Claude Salhani: U.S. Dominance of Mideast Ends

By Claude Salhani

WASHINGTON (UPI) – U.S. dominance in the Middle East has ended, giving way to a new era in the modern history of the region amid growing anti-American sentiment. This is the conclusion of a study by Richard N. Haas, president of the Council on Foreign Relations in an article titled "The New Middle East" published in the November/December 2006 issue of Foreign Affairs.

Expectations of a peaceful, prosperous and democratic Middle East based on the European model "will not be realized," says Haas. "Much more likely is the emergence of a new Middle East that will cause great harm to itself, the United States, and the world."

Haas writes that the most significant factor contributing to the end of this era has been "the Bush administration’s decision to attack Iraq in 2003 and its conduct of the operation and resulting occupation."

Among the casualties of the war in Iraq is the Sunni’s domination, a factor "which was strong enough and motivated enough to balance Shiite Iran." This, explains Haas, has given rise to tensions between Sunnis and Shiites. Fighting between the two rival Muslim groups has reached new heights in Iraq with a car bomb claiming more that 160 lives in a single day last week. And in Lebanon tension between the Shiite Hezbollah and Sunnis has reached the point where it could easily tip into armed conflict.

Another casualty of the Iraq war has been the rise of terrorism. Terrorists have gained a base in Iraq where they developed a new set of techniques to export, says Haas. The war in Iraq, says Haas has "reduced U.S. leverage worldwide" by tying down a large number of U.S. troops in the area.

Haas considers this as one of history’s ironies. "The first war in Iraq, a war of necessity, marked the beginning of the American era in the Middle East and the second Iraq war, a war of choice, has precipitated its end." The most significant factor contributing to the demise of the U.S. domination in the Middle East, according to Haas, has been the Bush administration’s decision to attack Iraq in 2003. Haas also points out other relevant factors such as the "demise of the Middle East peace process" and the "failure of traditional Arab regimes to counter the appeal of radical Islamism."

In the Middle East’s new era the United States will be challenged by China, Russia and the European Union. "Iran will be one of the two most powerful states in the region," says Haas. Iran "is the most powerful external influence in Iraq, and holds considerable sway over both Hamas and Hezbollah."

Haas calls the Islamic Republic of Iran "a classic imperial power." Iran has "ambitions to remake the region in its image and the potential to translate its objectives into reality."

Israel, the only country in the region with a nuclear arsenal, still "is in a weaker position today than it was before this summer’s crisis in Lebanon."

Iran, Saudi Arabia, and other large oil producers will benefit from the rising price of oil, which Haas believes is "far more likely to exceed $100 (per barrel) than it is to fall below $40."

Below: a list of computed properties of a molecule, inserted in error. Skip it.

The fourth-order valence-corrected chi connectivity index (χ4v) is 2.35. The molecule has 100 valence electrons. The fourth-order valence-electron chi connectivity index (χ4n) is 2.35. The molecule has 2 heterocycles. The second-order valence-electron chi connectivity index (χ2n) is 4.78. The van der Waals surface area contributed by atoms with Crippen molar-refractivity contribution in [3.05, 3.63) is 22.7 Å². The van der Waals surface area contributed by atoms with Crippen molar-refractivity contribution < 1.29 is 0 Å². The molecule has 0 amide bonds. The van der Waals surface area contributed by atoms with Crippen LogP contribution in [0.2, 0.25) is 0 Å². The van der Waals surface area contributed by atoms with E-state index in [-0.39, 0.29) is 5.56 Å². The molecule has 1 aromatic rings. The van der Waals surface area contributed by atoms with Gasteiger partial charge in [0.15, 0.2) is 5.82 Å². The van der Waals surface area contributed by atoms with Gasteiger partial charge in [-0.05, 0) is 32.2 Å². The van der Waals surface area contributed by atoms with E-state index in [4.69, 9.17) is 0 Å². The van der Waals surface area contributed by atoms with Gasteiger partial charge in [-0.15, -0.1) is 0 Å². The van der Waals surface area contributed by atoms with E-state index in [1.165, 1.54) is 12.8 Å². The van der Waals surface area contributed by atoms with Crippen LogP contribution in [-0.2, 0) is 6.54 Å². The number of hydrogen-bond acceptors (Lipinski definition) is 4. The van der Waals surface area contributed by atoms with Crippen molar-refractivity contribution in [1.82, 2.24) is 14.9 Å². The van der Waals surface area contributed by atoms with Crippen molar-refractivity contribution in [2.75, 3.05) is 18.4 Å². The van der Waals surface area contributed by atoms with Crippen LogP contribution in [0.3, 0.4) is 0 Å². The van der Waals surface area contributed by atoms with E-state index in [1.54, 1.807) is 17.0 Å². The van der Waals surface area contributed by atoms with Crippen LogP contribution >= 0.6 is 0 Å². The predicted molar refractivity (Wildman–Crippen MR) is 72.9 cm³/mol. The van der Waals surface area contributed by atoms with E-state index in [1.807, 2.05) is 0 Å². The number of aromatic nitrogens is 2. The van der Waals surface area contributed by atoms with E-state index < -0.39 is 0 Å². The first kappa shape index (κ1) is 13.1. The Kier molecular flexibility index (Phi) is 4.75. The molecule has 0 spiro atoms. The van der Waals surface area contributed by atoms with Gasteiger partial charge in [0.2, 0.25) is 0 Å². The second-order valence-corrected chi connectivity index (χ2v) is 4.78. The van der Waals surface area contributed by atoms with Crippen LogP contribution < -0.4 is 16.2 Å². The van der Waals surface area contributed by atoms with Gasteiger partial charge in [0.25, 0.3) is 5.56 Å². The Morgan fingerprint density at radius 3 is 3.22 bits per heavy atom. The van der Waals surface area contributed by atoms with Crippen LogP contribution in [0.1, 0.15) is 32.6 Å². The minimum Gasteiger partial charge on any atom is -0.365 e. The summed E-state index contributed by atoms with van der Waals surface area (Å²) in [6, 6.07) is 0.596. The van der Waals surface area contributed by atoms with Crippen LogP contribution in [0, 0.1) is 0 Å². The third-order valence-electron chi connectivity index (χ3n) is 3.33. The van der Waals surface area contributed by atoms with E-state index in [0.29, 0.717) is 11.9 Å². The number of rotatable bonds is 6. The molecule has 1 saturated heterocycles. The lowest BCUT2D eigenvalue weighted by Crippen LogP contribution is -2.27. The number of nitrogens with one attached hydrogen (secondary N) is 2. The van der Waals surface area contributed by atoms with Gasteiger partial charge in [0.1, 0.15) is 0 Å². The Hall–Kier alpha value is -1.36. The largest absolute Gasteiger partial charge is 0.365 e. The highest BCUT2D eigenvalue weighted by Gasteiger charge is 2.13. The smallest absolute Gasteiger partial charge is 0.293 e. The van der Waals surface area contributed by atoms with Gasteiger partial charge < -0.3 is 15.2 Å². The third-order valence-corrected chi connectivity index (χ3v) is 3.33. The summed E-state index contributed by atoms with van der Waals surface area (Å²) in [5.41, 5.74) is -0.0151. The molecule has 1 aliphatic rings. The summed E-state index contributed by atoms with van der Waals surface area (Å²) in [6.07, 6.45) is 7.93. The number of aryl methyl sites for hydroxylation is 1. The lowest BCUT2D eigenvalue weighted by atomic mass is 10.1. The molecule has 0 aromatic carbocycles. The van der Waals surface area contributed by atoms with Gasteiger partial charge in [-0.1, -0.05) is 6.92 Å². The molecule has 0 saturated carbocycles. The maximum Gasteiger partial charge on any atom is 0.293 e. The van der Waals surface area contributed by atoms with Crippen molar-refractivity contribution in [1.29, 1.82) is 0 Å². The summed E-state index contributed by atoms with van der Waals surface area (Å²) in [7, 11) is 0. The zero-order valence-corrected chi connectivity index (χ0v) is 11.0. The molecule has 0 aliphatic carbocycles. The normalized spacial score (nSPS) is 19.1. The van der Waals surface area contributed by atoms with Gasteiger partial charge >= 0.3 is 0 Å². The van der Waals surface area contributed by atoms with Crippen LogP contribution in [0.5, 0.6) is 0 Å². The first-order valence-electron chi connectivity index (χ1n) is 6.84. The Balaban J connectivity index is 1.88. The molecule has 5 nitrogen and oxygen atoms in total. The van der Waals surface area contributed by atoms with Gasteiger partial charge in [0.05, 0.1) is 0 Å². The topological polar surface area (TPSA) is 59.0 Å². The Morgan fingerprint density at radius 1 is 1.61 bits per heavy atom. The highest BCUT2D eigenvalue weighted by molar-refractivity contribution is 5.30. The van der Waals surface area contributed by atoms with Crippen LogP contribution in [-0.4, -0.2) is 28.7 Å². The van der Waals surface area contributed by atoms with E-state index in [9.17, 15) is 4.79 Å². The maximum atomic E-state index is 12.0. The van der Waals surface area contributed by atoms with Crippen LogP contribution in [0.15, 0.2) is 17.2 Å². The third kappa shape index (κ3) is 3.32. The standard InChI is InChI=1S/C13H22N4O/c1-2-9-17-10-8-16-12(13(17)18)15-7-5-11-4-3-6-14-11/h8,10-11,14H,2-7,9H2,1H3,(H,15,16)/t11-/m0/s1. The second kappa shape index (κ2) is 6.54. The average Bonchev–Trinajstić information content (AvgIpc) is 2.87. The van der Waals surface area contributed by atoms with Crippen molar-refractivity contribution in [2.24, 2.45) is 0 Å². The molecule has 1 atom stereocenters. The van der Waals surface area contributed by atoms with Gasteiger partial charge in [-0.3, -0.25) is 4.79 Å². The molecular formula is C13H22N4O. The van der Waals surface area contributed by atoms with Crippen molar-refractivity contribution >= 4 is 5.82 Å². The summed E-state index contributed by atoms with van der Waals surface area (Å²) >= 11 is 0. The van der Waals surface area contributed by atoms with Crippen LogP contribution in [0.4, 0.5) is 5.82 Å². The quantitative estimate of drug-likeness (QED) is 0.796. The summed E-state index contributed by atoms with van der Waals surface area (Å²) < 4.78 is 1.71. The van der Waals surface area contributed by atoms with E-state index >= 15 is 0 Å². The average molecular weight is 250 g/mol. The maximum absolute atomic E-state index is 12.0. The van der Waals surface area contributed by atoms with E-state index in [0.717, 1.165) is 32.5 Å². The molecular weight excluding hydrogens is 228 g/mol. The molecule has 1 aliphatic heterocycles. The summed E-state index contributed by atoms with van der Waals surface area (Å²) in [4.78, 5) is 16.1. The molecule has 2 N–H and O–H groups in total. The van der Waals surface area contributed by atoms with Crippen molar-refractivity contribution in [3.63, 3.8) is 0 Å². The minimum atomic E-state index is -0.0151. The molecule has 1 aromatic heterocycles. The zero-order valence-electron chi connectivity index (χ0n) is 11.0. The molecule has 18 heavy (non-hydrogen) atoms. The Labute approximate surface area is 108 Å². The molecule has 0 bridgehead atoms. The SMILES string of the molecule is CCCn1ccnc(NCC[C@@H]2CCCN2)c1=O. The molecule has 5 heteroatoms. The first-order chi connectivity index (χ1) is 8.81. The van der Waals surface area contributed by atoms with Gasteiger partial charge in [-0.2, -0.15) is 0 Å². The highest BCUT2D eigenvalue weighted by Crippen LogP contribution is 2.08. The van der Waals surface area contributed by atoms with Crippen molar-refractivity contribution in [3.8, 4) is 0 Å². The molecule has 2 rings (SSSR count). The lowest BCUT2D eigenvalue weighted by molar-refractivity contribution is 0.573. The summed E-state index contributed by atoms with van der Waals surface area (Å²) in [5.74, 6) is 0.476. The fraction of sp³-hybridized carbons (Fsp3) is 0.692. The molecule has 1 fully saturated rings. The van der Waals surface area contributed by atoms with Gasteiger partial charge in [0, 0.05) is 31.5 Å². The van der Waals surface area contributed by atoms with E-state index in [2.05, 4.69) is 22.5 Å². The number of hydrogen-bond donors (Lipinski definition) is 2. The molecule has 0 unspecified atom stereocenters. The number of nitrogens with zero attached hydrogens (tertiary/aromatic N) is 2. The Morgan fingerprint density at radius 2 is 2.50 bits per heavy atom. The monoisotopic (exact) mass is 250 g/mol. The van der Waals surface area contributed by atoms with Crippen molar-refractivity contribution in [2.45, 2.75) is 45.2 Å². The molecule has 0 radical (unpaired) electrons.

Haas further predicts "Iraq, traditionally a center of Arab power, will remain messy for years to come, with a weak central government, a divided society, and regular sectarian violence. At worst, it will become a failed state wracked by an all-out civil war that will draw in its neighbors."

The political landscape of the Middle East is changing. "With Arab nationalism and Arab socialism a thing of the past, democracy belongs in the distant future at best," and a number of Arab regimes are "likely to remain authoritarian." Arab unity is a slogan, not a reality, says Haas.

"Islam will continue to make great strides and will continue to fill the intellectual vacuum in the Arab world," he says, adding Islam will provide a foundation for the politics of a majority of the region’s inhabitants.

Lack of imagination will continue to hurt Arab countries. Says Haas: "The Middle East’s best-known organization, the Arab League, excludes the region’s two most powerful states, Israel and Iran." Haas says the continuing war between Arab forces and Israel will "continue to preclude the participation of Israel in any sustained regional relationship." While the "tension between Iran and most Arab states will also frustrate the emergence of regionalism."

The author of the report cautions U.S. policymakers not to be over reliant on brute military force. He points to two instances where two superior powers — the U.S. in Iraq and Israel in Lebanon — were unable to achieve their objectives. Secondly, cautions Haas, it would be a mistake "to count on the emergence of democracy to pacify the region."

Creating mature democracies is no easy task, says Haas. If and when the experiment succeeds it takes decades. Among the dangers of the new Middle East is the possibility that "Syria might be more interested in working with Tehran than with Washington."

Washington’s shunning of Damascus and Tehran as part of its foreign policy is in fact the absence of a coherent policy. "Diplomacy," writes Haas, "is the best option available to Washington."

Indeed, what seems to be emerging in the Middle East today is a new axis of power with Syria as its main cog and incorporating Iran, Hezbollah and Hamas. And following the re-establishment of relations between Damascus and Baghdad could bring Iraq back into the anti-American fold.

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